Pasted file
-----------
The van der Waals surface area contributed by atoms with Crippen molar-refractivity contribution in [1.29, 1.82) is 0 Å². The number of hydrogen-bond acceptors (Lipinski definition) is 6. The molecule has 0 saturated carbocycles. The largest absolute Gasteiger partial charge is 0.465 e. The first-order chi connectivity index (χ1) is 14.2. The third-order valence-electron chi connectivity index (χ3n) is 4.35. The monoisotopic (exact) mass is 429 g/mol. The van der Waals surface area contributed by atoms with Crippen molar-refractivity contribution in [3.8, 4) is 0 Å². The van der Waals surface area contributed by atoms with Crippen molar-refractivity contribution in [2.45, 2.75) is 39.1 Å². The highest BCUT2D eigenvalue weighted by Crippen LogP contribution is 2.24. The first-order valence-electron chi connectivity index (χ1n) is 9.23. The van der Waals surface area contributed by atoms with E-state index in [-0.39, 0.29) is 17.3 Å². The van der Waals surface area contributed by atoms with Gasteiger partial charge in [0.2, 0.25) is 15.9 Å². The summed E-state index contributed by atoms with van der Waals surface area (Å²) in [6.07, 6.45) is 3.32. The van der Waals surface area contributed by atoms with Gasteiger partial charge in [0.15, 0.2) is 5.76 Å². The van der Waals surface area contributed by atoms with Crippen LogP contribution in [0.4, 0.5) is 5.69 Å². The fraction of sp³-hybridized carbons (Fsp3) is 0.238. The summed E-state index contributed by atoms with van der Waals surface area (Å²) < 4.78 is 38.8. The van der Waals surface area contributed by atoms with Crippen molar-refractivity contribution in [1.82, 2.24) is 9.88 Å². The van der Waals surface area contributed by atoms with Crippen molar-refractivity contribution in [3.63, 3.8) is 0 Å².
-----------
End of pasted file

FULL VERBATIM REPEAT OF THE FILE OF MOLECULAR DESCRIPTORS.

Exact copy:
The van der Waals surface area contributed by atoms with Crippen molar-refractivity contribution in [1.29, 1.82) is 0 Å². The number of hydrogen-bond acceptors (Lipinski definition) is 6. The molecule has 0 saturated carbocycles. The largest absolute Gasteiger partial charge is 0.465 e. The first-order chi connectivity index (χ1) is 14.2. The third-order valence-electron chi connectivity index (χ3n) is 4.35. The monoisotopic (exact) mass is 429 g/mol. The van der Waals surface area contributed by atoms with Crippen molar-refractivity contribution in [3.8, 4) is 0 Å². The van der Waals surface area contributed by atoms with Crippen molar-refractivity contribution in [2.45, 2.75) is 39.1 Å². The highest BCUT2D eigenvalue weighted by Crippen LogP contribution is 2.24. The first-order valence-electron chi connectivity index (χ1n) is 9.23. The van der Waals surface area contributed by atoms with E-state index in [-0.39, 0.29) is 17.3 Å². The van der Waals surface area contributed by atoms with Gasteiger partial charge in [0.2, 0.25) is 15.9 Å². The summed E-state index contributed by atoms with van der Waals surface area (Å²) in [6.07, 6.45) is 3.32. The van der Waals surface area contributed by atoms with Gasteiger partial charge in [0.15, 0.2) is 5.76 Å². The van der Waals surface area contributed by atoms with Crippen LogP contribution in [0.4, 0.5) is 5.69 Å². The fraction of sp³-hybridized carbons (Fsp3) is 0.238. The summed E-state index contributed by atoms with van der Waals surface area (Å²) < 4.78 is 38.8. The van der Waals surface area contributed by atoms with Crippen molar-refractivity contribution in [1.82, 2.24) is 9.88 Å². The van der Waals surface area contributed by atoms with Crippen molar-refractivity contribution in [3.63, 3.8) is 0 Å².